The government is finally coming for its cut.
Last week, the Finance Ministry revealed that it is preparing revisions to South Korea’s tax law to levy taxes on earnings from cryptocurrency transactions.
The ministry plans to submit the revision to the parliament in July. Assuming it gets passed, it would go into effect next year.
The new taxes will take the form of either a capital gains tax or income tax. The government has ruled out levying a surtax or transfer tax, citing lack of overseas precedent. Losses would not be taxed, either.
Interestingly enough, the taxes would get levied on earnings made not just from trading, but also on profits made from cryptocurrency mining and ICOs. The inclusion of that last one is intriguing since ICOs are practically — if not strictly legally — banned in South Korea.
Anyway, South Korea now has the infrastructure to levy taxes, too, thanks to the parliament’s passing in March of revisions to the nation’s financial laws that require cryptocurrency exchanges to keep transaction records and report them to the Korea Financial Intelligence Unit (FIU).
The Finance Ministry and National Tax Service plan to levy taxes on transaction records on a per person basis after talks with the FIU and Financial Services Commission.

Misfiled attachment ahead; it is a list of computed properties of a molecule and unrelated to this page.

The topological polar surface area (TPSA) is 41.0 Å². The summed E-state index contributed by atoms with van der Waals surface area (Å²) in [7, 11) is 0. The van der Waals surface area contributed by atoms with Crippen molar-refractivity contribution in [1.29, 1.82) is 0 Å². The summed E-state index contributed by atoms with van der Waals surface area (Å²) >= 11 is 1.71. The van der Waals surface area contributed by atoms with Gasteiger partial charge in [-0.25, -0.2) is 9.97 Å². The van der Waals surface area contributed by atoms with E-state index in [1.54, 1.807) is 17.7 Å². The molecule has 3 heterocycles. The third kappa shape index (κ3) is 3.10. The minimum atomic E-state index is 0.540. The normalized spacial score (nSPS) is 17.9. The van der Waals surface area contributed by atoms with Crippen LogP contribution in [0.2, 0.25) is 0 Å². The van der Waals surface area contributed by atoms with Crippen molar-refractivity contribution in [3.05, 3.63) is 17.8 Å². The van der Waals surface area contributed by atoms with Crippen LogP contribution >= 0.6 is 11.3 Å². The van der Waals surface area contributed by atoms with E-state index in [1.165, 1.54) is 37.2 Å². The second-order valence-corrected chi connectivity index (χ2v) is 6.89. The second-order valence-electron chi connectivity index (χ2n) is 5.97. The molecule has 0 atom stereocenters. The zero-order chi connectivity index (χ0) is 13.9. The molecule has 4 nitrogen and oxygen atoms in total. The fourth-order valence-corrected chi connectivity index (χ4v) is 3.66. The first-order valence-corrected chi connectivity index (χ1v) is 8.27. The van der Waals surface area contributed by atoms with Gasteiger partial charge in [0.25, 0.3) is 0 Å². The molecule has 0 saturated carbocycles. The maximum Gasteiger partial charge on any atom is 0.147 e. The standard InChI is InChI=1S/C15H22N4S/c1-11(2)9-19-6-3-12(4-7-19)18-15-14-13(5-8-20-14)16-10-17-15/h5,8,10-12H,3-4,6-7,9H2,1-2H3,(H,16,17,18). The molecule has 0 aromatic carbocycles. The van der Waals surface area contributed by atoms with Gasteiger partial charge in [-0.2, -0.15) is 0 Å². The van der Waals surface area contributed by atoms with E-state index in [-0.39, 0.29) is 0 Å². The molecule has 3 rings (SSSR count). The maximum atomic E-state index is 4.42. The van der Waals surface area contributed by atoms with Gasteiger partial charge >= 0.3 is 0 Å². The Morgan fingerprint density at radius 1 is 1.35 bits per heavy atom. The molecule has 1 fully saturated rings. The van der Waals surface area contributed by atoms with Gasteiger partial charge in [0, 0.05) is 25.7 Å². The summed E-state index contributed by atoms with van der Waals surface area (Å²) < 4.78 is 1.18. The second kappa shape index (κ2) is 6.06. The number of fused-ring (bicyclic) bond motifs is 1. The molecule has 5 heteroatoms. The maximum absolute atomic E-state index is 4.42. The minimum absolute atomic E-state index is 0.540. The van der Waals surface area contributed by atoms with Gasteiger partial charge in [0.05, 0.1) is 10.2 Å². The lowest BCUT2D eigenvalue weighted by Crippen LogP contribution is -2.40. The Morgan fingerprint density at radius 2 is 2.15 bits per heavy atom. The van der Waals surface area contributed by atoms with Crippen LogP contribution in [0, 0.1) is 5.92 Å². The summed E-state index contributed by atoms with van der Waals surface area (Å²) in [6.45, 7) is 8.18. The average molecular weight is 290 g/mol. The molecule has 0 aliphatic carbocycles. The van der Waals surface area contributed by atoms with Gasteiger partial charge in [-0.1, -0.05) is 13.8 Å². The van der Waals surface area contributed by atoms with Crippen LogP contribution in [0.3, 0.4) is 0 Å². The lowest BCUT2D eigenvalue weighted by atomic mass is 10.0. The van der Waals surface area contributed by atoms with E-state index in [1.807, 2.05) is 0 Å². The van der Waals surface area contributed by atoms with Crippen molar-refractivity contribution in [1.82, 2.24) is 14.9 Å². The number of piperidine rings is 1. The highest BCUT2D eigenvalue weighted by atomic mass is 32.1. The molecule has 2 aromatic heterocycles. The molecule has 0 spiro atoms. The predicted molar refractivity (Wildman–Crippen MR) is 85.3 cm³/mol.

Oh, and this tax is coming regardless of whether Bithumb wins its appeal on a nearly USD 70 million tax bill it got handed last year.
Now, you might be asking yourself, “If the government is going to tax people based on cryptocurrency records, how will they tax P2P transactions?”
Experts are asking the same question:
“E Daily quotes an official from the Korea Institute of Local Finance as stating that individuals who want to evade taxes will be able to do so by making use of over-the-counter (OTC) exchanges.
A blockchain industry chief, meanwhile, stated that the government should instead hold fire on its tax plans until it has developed a more effective way of calculating tax bills, payable in fiat, on crypto transactions â€“ a process that could take “up to three to four years.”
Also in the Korean blockchain space…
(By Ledger Insights, May 26)
As we’ve reported earlier, Gangwon Province is launching a trial project to use blockchain and AI to remotely manage chronic cardiovascular disease. “The solution will record previous health data and uses AI to predict and analyze chronic health events,” says Ledger Insights. “Gangwan-do will first use the platform for 100 patients, and gradually expand the service to 450,000 people with chronic diseases in the province.” Though not mentioned in the Ledger Insights report, ICONLOOP is taking part in the project.
(By Jack Martin, CoinTelegraph, May 29)
In case you missed it here, you can now read about it in CoinTelegraph. Or in Cryptoslate.
(By TokenPost, May 29)
TheÂ Korea Internet & Security Agency is putting together a citizens group to monitor national blockchain projects. Anyone can apply to join the 80-person team, which will be tasked with monitoring a slate of publicly and privately led blockchain trial projects for 2020.